As long as the NGOs remain confined to implementing government programmes, they are encouraged and   appreciated. NGOs have better rapport with people at the grassroots and reach them with ease than government functionaries. Once an organization crosses this boundary and takes up issues of popular concern but inconvenient to power holders, trouble starts and the foreign component comes into question.

NGOs in their enthusiasm to oppose the establishment on behalf of the people seem to be unaware of a basic point. Issues like corruption, environmental safety, rehabilitation of project displaced population, tribal rights, right to information are sensitive national issues unsuitable for people’s action with foreign funds. Donors – within and abroad – may have their own commercial interests and are in a position to trap the NGOs.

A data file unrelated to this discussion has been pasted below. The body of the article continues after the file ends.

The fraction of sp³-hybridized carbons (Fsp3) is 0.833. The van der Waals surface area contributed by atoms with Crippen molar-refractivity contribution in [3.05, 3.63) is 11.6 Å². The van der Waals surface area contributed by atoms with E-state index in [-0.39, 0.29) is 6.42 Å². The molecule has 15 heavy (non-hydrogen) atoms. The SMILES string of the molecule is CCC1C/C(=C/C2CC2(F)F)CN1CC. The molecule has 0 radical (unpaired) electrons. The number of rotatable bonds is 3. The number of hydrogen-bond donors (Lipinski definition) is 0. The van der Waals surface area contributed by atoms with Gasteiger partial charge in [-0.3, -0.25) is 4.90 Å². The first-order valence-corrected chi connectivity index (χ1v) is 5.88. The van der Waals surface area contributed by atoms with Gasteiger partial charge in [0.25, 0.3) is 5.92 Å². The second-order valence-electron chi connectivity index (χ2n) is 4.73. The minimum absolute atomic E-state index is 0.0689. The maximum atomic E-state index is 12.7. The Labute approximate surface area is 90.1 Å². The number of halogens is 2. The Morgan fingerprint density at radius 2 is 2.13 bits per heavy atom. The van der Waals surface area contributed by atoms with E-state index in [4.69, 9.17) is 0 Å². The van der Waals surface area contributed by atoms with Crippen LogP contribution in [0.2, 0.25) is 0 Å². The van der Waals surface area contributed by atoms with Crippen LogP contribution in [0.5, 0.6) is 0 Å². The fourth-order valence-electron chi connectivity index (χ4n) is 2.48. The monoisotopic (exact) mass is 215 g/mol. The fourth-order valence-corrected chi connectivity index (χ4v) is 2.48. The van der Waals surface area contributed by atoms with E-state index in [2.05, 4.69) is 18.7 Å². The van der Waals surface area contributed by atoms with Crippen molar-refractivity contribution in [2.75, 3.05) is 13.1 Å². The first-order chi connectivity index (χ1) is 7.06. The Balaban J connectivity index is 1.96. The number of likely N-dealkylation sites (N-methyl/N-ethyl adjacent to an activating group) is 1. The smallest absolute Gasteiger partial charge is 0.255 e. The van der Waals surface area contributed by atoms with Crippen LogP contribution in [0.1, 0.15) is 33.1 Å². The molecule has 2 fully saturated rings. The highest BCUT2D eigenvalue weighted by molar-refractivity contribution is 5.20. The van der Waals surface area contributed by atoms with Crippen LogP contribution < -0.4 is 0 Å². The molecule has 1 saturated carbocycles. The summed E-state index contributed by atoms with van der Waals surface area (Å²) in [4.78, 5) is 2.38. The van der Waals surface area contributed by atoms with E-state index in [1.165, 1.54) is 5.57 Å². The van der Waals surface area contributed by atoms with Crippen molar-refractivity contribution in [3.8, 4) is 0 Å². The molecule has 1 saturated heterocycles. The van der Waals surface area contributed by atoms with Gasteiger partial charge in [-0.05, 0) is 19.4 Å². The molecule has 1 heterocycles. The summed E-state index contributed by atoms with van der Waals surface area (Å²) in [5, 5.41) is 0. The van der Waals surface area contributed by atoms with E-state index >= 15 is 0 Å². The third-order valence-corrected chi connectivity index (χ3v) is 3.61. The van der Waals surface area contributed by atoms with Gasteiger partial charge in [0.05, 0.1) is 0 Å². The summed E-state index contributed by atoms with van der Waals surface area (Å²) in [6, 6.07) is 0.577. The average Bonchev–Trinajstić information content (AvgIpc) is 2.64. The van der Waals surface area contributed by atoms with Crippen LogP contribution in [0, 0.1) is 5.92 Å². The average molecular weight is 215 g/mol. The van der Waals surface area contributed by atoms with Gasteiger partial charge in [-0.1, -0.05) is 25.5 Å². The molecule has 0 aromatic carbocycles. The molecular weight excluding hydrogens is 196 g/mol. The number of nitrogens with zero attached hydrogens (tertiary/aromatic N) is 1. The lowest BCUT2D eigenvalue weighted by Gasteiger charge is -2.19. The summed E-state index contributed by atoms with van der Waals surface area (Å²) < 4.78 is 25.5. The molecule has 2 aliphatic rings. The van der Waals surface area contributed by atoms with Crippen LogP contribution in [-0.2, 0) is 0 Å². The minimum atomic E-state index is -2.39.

There is always a danger from strings attached in accepting donations. In choosing issues, fixing priorities, and formulating operational strategies, directions from donors take away voluntarism in people’s movements. The NGOs have to guard against the vested interests of those who pay the “pipers” ordering the “tunes”.

Certainly, the country has to steer clear of foreign hands intruding into domestic matters whether it is via NGOs or public and private sector including political parties and not in fits and start as reaction to unfavourable developments. Laws and rules must be adhered to by all and it is the duty of authorities to ensure compliance. They cannot be enforced selectively or only at chosen times, or as a strategy to eliminate opposition.

The hue and cry over the present awakening of the authorities is partly the result of the general apathy in our country to follow rules, to apply them equally to all, and to take action for violations immediately. Autonomy of the NGOs must be protected and promoted within the prescribed regulations. We don’t want a policy of cultivating a voluntary sector which is voluntary in name but functions as an adjunct or service provider for the establishment or for global commercial tycoons. The present controversy is an avoidable one if we cultivate respect for laws and rules.—INFA

(Copyright, India News and Feature Alliance)

Sarkaritel
By Sarkaritel July 2, 2014 10:57